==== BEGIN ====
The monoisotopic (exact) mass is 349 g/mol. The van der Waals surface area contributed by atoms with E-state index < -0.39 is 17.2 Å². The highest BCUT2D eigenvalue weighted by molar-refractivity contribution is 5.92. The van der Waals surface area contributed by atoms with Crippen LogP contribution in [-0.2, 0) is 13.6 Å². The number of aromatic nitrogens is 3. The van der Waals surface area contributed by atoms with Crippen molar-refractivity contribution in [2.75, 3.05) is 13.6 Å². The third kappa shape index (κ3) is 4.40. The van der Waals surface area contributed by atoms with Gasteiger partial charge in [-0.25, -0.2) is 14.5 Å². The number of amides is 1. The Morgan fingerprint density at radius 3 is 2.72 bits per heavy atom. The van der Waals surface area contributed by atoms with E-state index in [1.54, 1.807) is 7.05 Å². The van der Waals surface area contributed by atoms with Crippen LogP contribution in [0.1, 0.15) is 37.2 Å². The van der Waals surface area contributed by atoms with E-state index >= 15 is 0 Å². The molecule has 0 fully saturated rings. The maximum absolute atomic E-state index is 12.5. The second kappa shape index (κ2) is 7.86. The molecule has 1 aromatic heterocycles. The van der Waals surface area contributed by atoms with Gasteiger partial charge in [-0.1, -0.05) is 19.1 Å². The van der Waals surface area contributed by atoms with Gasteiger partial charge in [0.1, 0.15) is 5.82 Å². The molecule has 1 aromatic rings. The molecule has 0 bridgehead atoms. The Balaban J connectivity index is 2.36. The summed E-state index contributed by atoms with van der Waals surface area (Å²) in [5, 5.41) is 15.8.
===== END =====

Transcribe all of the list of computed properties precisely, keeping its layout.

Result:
The monoisotopic (exact) mass is 349 g/mol. The van der Waals surface area contributed by atoms with E-state index < -0.39 is 17.2 Å². The highest BCUT2D eigenvalue weighted by molar-refractivity contribution is 5.92. The van der Waals surface area contributed by atoms with Crippen LogP contribution in [-0.2, 0) is 13.6 Å². The number of aromatic nitrogens is 3. The van der Waals surface area contributed by atoms with Crippen molar-refractivity contribution in [2.75, 3.05) is 13.6 Å². The third kappa shape index (κ3) is 4.40. The van der Waals surface area contributed by atoms with Gasteiger partial charge in [-0.25, -0.2) is 14.5 Å². The number of amides is 1. The Morgan fingerprint density at radius 3 is 2.72 bits per heavy atom. The van der Waals surface area contributed by atoms with E-state index in [1.54, 1.807) is 7.05 Å². The van der Waals surface area contributed by atoms with Crippen LogP contribution in [0.1, 0.15) is 37.2 Å². The van der Waals surface area contributed by atoms with E-state index >= 15 is 0 Å². The molecule has 0 fully saturated rings. The maximum absolute atomic E-state index is 12.5. The second kappa shape index (κ2) is 7.86. The molecule has 1 aromatic heterocycles. The van der Waals surface area contributed by atoms with Gasteiger partial charge in [-0.1, -0.05) is 19.1 Å². The van der Waals surface area contributed by atoms with Gasteiger partial charge in [0.1, 0.15) is 5.82 Å². The molecule has 1 aromatic rings. The molecule has 0 bridgehead atoms. The Balaban J connectivity index is 2.36. The summed E-state index contributed by atoms with van der Waals surface area (Å²) in [5, 5.41) is 15.8.